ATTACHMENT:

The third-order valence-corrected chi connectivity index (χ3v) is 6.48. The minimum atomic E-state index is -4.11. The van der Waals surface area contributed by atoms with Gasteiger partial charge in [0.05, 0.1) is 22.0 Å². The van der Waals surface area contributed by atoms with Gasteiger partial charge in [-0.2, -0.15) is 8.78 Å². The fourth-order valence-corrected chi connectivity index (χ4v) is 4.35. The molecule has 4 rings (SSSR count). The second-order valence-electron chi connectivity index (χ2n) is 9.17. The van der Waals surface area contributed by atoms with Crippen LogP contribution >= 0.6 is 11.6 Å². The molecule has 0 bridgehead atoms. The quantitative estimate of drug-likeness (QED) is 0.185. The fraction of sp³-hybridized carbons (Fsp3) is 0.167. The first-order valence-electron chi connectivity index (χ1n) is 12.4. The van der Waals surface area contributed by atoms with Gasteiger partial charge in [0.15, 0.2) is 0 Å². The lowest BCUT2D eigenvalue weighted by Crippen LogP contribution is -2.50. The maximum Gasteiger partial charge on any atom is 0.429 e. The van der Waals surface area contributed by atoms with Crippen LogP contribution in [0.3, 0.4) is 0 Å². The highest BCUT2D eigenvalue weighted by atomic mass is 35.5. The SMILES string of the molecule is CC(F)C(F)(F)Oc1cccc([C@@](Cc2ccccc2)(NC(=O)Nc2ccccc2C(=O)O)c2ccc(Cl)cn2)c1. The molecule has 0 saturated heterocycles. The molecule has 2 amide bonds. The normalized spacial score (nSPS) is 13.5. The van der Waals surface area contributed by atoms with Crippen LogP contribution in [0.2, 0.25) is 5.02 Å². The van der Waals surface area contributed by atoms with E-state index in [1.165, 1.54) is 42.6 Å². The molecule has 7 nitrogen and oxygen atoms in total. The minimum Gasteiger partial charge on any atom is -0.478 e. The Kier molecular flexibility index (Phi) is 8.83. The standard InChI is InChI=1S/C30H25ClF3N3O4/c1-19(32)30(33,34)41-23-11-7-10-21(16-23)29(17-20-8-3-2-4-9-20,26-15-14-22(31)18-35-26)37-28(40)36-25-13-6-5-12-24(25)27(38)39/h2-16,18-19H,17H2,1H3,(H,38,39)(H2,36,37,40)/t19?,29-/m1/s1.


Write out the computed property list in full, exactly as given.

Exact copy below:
The third-order valence-corrected chi connectivity index (χ3v) is 6.48. The minimum atomic E-state index is -4.11. The van der Waals surface area contributed by atoms with Gasteiger partial charge in [0.05, 0.1) is 22.0 Å². The van der Waals surface area contributed by atoms with Gasteiger partial charge in [-0.2, -0.15) is 8.78 Å². The fourth-order valence-corrected chi connectivity index (χ4v) is 4.35. The molecule has 4 rings (SSSR count). The second-order valence-electron chi connectivity index (χ2n) is 9.17. The van der Waals surface area contributed by atoms with Crippen LogP contribution >= 0.6 is 11.6 Å². The molecule has 0 bridgehead atoms. The quantitative estimate of drug-likeness (QED) is 0.185. The fraction of sp³-hybridized carbons (Fsp3) is 0.167. The first-order valence-electron chi connectivity index (χ1n) is 12.4. The van der Waals surface area contributed by atoms with Gasteiger partial charge in [0.15, 0.2) is 0 Å². The lowest BCUT2D eigenvalue weighted by Crippen LogP contribution is -2.50. The maximum Gasteiger partial charge on any atom is 0.429 e. The van der Waals surface area contributed by atoms with Crippen LogP contribution in [0.3, 0.4) is 0 Å². The highest BCUT2D eigenvalue weighted by atomic mass is 35.5. The SMILES string of the molecule is CC(F)C(F)(F)Oc1cccc([C@@](Cc2ccccc2)(NC(=O)Nc2ccccc2C(=O)O)c2ccc(Cl)cn2)c1. The molecule has 0 saturated heterocycles. The molecule has 2 amide bonds. The normalized spacial score (nSPS) is 13.5. The van der Waals surface area contributed by atoms with Crippen LogP contribution in [0.2, 0.25) is 5.02 Å². The van der Waals surface area contributed by atoms with E-state index in [1.165, 1.54) is 42.6 Å². The molecule has 7 nitrogen and oxygen atoms in total. The minimum Gasteiger partial charge on any atom is -0.478 e. The Kier molecular flexibility index (Phi) is 8.83. The standard InChI is InChI=1S/C30H25ClF3N3O4/c1-19(32)30(33,34)41-23-11-7-10-21(16-23)29(17-20-8-3-2-4-9-20,26-15-14-22(31)18-35-26)37-28(40)36-25-13-6-5-12-24(25)27(38)39/h2-16,18-19H,17H2,1H3,(H,38,39)(H2,36,37,40)/t19?,29-/m1/s1.